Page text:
In the final album of the magnificent poet of the human soul, Leonard Cohen, alav ha’shalom (peace be upon him),his deep, graveled voice rolls these words alongside the eerie vocal beauty of the choir of his childhood shul:
If you are the dealer, I’m out of the game.
If you are the healer, it means I’m broken and lame.
If Thine is the glory, then mine must be the shame.
You want it darker, we kill the flame.
Magnified, sanctified, be Thy holy name,
Vilified, crucified in the human frame.
A million candles burning for the help that never came.
You want it darker, we kill the flame.
These are lyrics shaped by a stark, naked, and cracked peering into the darkness, at once iconoclastic and devotional, that has characterized Cohen’s poetic house of love, mortality and prayer his entire life. In these lyrics, with a distinct immediacy, I can feel Cohen’s intimacy with the angel of death. He knew where he was headed. Woven into his poetry are the words of the kaddish, a prayer that lays human frailty and finitude in the lap of the Eternal. In his precise and potent way, these words shine a light of truth and brokenness into the darkness of suffering, human impotence and unanswered hope, making the darkness visible, and making visible too, the flashes of the luminous, the numinous, that can only be seen when we kill the flame, when all other light is extinguished.
The Book of Kohelet (Ecclesiastes) reminds us that there are seasons for everything. We are entering the season of darkness. Physically, literally, the hours of darkness are growing day by day. The existential darkness that Cohen sings about is inherent to the human condition, but we often keep it out of sight and out of mind when life is rolling along as we like it to, if we are currently spared from illness or pain, or when the weather is warm and sunny. But the outer darkness tends to amplify our ability to see, to feel, the dark chasms within. And with surprising, disturbing force, the US election has also rendered visible a darkness of bigotry and hatred that has been there all along, but is now being exposed and fomented in American society. With a spike in hate crimes, like the posters that appeared in Toronto and Edmonton inviting White people tired of political correctness to join the Alt-Right and anti-Jewish vandalism painted on the Machzikei Hadas synagogue in Ottawa, it is clear that Canada’s own versions of these ugly and dark hatreds are coming to the surface too.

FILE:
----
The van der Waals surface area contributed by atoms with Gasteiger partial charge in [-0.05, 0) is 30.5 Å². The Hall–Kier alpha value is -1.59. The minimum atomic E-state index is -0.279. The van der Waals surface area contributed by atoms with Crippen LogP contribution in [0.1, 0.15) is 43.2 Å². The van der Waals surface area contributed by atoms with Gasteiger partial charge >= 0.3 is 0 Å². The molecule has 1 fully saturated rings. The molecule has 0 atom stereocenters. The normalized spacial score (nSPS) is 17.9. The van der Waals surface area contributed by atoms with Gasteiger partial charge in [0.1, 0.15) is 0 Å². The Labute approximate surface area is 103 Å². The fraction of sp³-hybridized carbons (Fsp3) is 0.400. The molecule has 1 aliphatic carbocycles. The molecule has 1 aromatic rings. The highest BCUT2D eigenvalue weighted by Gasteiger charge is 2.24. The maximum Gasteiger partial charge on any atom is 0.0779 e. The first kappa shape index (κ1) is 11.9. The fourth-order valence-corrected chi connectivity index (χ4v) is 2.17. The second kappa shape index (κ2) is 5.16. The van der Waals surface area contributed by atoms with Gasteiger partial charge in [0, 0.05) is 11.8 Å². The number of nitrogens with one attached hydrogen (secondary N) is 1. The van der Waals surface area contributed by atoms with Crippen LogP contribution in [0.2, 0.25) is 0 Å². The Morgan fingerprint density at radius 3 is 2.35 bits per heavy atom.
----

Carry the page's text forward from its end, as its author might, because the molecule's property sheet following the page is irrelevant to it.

This is an important time for resolute action. It is an important time to affirm and grow our commitments to diversity and equality, to be vocal, strategic and clear against organized, principled hatred, to foster the joyous and enriching sense of our human, spiritual, and socio-economic interdependence and mutual responsibility, to stand in ally-ship, activism, and friendship with targeted groups — Muslims, people of colour, women, LGBTQ folks — and as a Jewish community, to call for allies to stand with us.
At the same time, this cannot be a panicked or despairing or simplistic fight against all forms of darkness and the shadows they cast. From the poetic and personal to the political, what Cohen offers, and what the practices of Chanukah offer, is a direct relationship with various types of darkness. This is an important time to see the darkness, unblinkingly letting our eyes adjust to it so that we can discern its contours and see what is important to understand about it so that we can respond to it wisely. What is the darkness that we need to see right now? What economic anxiety and experiences of disenfranchisement and disillusionment are fueling the racism and anti-Semitism that we are witnessing? What fears and defenses are stirred when we encounter feelings of powerlessness — be they political or existential? Who do we want to blame? Where do we want to run for safety? What might help us pause in the darkness for a little while, not running away and not reactively throwing up our fists to fight, but listening to what the darkness has to teach us.
When we light Chanukah candles in the dark night of the darkest part of the year, the mitzvah is to look at the flames but not use them for any practical purpose. We place the chanukiyah in our windows so the small, flickering light is visible from the dark street as well as in our quiet homes — in public space and interior space. This is a practice in seeing both darkness and light together. When Cohen sings out “hineni, hineni — I’m ready my Lord” he reminds us that real readiness to face whatever glory and shame we encounter depends on this. This is a practice in the spiritual fire-tending that will walk us through the dark months ahead. Before we get busy with all that needs our brave and clear action, we stop and observe, making the light and the dark both visible to the eye and reflected in the soul.
Thank you, Leonard, for all your shadows and illumination. May your memory be a blessing.
And Chanukah same’ach everyone.